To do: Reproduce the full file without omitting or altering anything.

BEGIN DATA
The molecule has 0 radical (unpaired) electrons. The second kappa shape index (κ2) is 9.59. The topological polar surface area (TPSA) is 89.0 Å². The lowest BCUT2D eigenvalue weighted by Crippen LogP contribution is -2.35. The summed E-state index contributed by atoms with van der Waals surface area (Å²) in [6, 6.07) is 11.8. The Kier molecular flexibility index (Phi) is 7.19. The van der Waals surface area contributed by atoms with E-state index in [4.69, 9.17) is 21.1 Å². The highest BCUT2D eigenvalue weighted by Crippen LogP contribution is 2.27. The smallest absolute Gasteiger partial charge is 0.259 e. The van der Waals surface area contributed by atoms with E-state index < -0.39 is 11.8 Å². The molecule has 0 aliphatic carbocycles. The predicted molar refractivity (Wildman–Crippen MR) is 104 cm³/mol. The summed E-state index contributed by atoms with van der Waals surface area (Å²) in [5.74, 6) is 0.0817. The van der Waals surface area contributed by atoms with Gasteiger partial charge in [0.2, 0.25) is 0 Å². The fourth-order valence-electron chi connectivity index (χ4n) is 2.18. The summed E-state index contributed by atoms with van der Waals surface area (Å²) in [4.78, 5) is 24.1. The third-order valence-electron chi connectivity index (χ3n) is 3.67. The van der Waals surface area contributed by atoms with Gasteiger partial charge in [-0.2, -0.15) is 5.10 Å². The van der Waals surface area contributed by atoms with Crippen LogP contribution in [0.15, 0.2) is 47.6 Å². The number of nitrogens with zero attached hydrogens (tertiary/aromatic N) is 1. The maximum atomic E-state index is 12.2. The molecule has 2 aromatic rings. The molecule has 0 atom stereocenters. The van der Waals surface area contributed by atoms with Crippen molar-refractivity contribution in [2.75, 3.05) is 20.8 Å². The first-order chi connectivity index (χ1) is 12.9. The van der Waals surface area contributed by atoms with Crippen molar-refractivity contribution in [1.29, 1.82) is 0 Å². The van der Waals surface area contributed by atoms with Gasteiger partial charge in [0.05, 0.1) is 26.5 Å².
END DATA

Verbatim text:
The molecule has 0 radical (unpaired) electrons. The second kappa shape index (κ2) is 9.59. The topological polar surface area (TPSA) is 89.0 Å². The lowest BCUT2D eigenvalue weighted by Crippen LogP contribution is -2.35. The summed E-state index contributed by atoms with van der Waals surface area (Å²) in [6, 6.07) is 11.8. The Kier molecular flexibility index (Phi) is 7.19. The van der Waals surface area contributed by atoms with E-state index in [4.69, 9.17) is 21.1 Å². The highest BCUT2D eigenvalue weighted by Crippen LogP contribution is 2.27. The smallest absolute Gasteiger partial charge is 0.259 e. The van der Waals surface area contributed by atoms with E-state index < -0.39 is 11.8 Å². The molecule has 0 aliphatic carbocycles. The predicted molar refractivity (Wildman–Crippen MR) is 104 cm³/mol. The summed E-state index contributed by atoms with van der Waals surface area (Å²) in [5.74, 6) is 0.0817. The van der Waals surface area contributed by atoms with Gasteiger partial charge in [0.2, 0.25) is 0 Å². The fourth-order valence-electron chi connectivity index (χ4n) is 2.18. The summed E-state index contributed by atoms with van der Waals surface area (Å²) in [4.78, 5) is 24.1. The third-order valence-electron chi connectivity index (χ3n) is 3.67. The van der Waals surface area contributed by atoms with Gasteiger partial charge in [-0.2, -0.15) is 5.10 Å². The van der Waals surface area contributed by atoms with Crippen LogP contribution in [0.15, 0.2) is 47.6 Å². The number of nitrogens with zero attached hydrogens (tertiary/aromatic N) is 1. The maximum atomic E-state index is 12.2. The molecule has 2 aromatic rings. The molecule has 0 atom stereocenters. The van der Waals surface area contributed by atoms with Crippen molar-refractivity contribution in [2.75, 3.05) is 20.8 Å². The first-order chi connectivity index (χ1) is 12.9. The van der Waals surface area contributed by atoms with Crippen molar-refractivity contribution in [1.29, 1.82) is 0 Å². The van der Waals surface area contributed by atoms with Gasteiger partial charge in [0.05, 0.1) is 26.5 Å².